Preventing the Misuse of Gene Synthesis: Fostering Industry Self-Regulation, Backed Up with Targeted Government Policies, Is the Best Way to Capture the Benefits and Reduce the Risks of Synthetic Genomics
Tucker, Jonathan B., Issues in Science and Technology
During the past decade, a global industry has emerged based on synthetic genomics: the use of automated machines to construct genes and other long strands of DNA by stringing together chemical building blocks called nucleotides in any desired sequence. Some 50 companies--concentrated primarily in the United States, Germany, and China--synthesize gene-length segments of double-stranded DNA to order. Scientists in government, university, and pharmaceutical laboratories worldwide use these products to study fundamental cellular processes and to develop new vaccines and medicines, among other beneficial applications. But synthetic genomics presents a dual-use dilemma in that outlaw states or terrorist groups could potentially exploit synthetic DNA for harmful purposes. Of the biotechnologies that entail dual-use risks, gene synthesis has elicited the greatest concern because of its maturity, availability, and potential consequences.
Already, the ability to synthesize long strands of DNA and stitch them together into a genome, the blueprint of an organism, has enabled scientists to recreate infectious viruses from scratch in the laboratory. This feat was accomplished for poliovirus in 2002, the Spanish influenza virus in 2005, and the SARS virus in 2008. Some analysts worry that it will soon become technically feasible to synthesize the smallpox virus, a deadly scourge that was eradicated from nature in the late 1970s and currently exists only in a few highly secure repositories.
It is critical, then, to devise effective governance measures for synthetic genomics that permit the beneficial use of this powerful technology while minimizing, if not eliminating, the risks. Some analysts contend that the best approach is to have governments impose top-down, legally binding controls. Yet formal government regulations have a number of drawbacks. Not only are regulations time-consuming and cumbersome to develop and promulgate, but they are static and hard to modify in response to rapid technological change.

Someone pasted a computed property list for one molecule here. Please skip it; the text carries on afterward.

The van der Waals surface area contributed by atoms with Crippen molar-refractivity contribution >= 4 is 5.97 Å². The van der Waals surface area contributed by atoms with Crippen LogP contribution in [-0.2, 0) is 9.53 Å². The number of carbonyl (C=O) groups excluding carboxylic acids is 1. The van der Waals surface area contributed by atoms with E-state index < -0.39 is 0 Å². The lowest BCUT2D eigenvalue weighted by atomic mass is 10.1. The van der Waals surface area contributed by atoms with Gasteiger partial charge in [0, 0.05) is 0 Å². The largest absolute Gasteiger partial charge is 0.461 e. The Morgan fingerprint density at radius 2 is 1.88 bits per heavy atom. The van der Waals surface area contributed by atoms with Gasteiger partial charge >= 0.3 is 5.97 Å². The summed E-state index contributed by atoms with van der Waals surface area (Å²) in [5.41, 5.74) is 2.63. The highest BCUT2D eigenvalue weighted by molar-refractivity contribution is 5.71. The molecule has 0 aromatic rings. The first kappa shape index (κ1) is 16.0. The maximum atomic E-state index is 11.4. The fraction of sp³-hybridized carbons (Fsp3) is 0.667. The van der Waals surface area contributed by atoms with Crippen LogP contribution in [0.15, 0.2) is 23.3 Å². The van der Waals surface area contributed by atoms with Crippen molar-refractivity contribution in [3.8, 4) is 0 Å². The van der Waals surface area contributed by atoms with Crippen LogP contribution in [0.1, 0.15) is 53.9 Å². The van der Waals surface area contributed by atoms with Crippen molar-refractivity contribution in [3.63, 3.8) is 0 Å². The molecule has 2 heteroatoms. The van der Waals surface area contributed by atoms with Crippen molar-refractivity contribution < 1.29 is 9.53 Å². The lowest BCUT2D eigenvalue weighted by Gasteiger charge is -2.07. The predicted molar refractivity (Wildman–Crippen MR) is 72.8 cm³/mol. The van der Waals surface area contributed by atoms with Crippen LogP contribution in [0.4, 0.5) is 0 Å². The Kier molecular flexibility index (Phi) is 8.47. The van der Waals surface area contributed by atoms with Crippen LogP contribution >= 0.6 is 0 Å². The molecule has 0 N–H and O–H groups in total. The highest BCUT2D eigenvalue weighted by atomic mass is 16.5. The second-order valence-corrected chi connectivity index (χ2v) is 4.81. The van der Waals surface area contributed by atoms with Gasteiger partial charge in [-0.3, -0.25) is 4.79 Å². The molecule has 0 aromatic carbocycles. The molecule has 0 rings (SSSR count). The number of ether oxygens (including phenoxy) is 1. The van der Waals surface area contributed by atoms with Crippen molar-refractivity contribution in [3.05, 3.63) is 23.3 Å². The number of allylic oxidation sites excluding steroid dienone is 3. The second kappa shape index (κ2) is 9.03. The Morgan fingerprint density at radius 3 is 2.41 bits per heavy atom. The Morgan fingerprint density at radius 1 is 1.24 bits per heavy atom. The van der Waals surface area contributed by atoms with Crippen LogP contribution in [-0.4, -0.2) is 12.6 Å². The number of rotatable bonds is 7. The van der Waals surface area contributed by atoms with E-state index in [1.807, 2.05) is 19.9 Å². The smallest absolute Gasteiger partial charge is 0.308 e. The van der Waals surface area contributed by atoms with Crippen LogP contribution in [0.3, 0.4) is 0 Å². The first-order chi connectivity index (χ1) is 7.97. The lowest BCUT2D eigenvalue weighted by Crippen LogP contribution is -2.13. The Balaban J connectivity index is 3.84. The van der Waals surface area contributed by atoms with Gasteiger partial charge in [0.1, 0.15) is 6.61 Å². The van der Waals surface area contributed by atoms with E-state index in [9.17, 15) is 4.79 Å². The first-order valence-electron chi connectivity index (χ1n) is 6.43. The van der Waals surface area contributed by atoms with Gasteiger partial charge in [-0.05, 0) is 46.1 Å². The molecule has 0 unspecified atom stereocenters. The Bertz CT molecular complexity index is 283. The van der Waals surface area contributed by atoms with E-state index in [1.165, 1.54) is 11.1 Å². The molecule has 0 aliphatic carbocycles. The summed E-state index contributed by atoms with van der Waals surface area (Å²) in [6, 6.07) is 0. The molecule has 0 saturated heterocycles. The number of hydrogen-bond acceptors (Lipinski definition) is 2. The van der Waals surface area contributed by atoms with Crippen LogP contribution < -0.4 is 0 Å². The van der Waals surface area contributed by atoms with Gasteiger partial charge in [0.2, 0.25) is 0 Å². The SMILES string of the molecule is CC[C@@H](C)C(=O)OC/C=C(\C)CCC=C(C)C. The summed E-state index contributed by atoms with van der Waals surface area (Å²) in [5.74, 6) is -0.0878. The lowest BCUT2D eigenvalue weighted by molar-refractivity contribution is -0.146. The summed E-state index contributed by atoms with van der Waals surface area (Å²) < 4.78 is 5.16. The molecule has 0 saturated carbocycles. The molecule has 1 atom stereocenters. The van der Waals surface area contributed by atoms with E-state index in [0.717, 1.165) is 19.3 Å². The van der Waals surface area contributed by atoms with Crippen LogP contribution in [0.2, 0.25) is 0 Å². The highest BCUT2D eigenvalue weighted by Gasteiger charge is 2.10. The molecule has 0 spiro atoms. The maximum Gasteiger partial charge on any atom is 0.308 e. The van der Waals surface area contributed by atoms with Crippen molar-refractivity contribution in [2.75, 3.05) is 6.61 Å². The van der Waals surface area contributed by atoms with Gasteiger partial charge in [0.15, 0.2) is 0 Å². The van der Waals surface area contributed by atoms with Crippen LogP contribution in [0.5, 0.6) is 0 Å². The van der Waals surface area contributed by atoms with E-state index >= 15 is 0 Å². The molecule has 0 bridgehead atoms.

A better approach is to adopt a form of "soft" governance based on voluntary guidelines or industry best practices. This type of self-regulation, involving suppliers and perhaps consumers of synthetic DNA, can be reinforced by government policies that encourage responsible behavior. Although biosecurity measures for the gene-synthesis industry are being implemented in the United States and elsewhere, these activities are not well coordinated, and continued efforts will be needed on a national and international basis to fashion an effective global regime.
A movement begins
The science behind commercial DNA synthesis may be cutting-edge, but ordering a synthetic gene over the Internet is quite straightforward. A customer--say, a university research scientist--goes to a supplier's Website, enters the sequence of the desired gene, and provides payment information, such as a credit card number. The company then synthesizes the requested strand of DNA. After verifying that the genetic sequence is correct, the company inserts it into a loop of DNA (called an expression vector) that can be cloned in bacteria to produce a large number of copies. Finally, the order is shipped to the customer by express mail.
The worry, of course, centers on what the recipient will do with the synthetic gene. Early on, a few suppliers recognized the dual-use nature of their product and began to develop voluntary biosecurity measures to reduce the risk that criminals or terrorists could order dangerous DNA sequences over the Internet. Blue Heron Biotechnology, founded in 2001 in Bothell, Washington, was one of the first to implement such measures. Initially, the company relied exclusively on screening customers to verify their bona fides, but in the wake of 9/11 and the anthrax letter attacks, it deployed a second line of defense: screening DNA synthesis orders.
As part of this effort, Blue Heron agreed to serve as a test-bed for a software package called Blackwatch, developed at Craic Computing in Seattle. …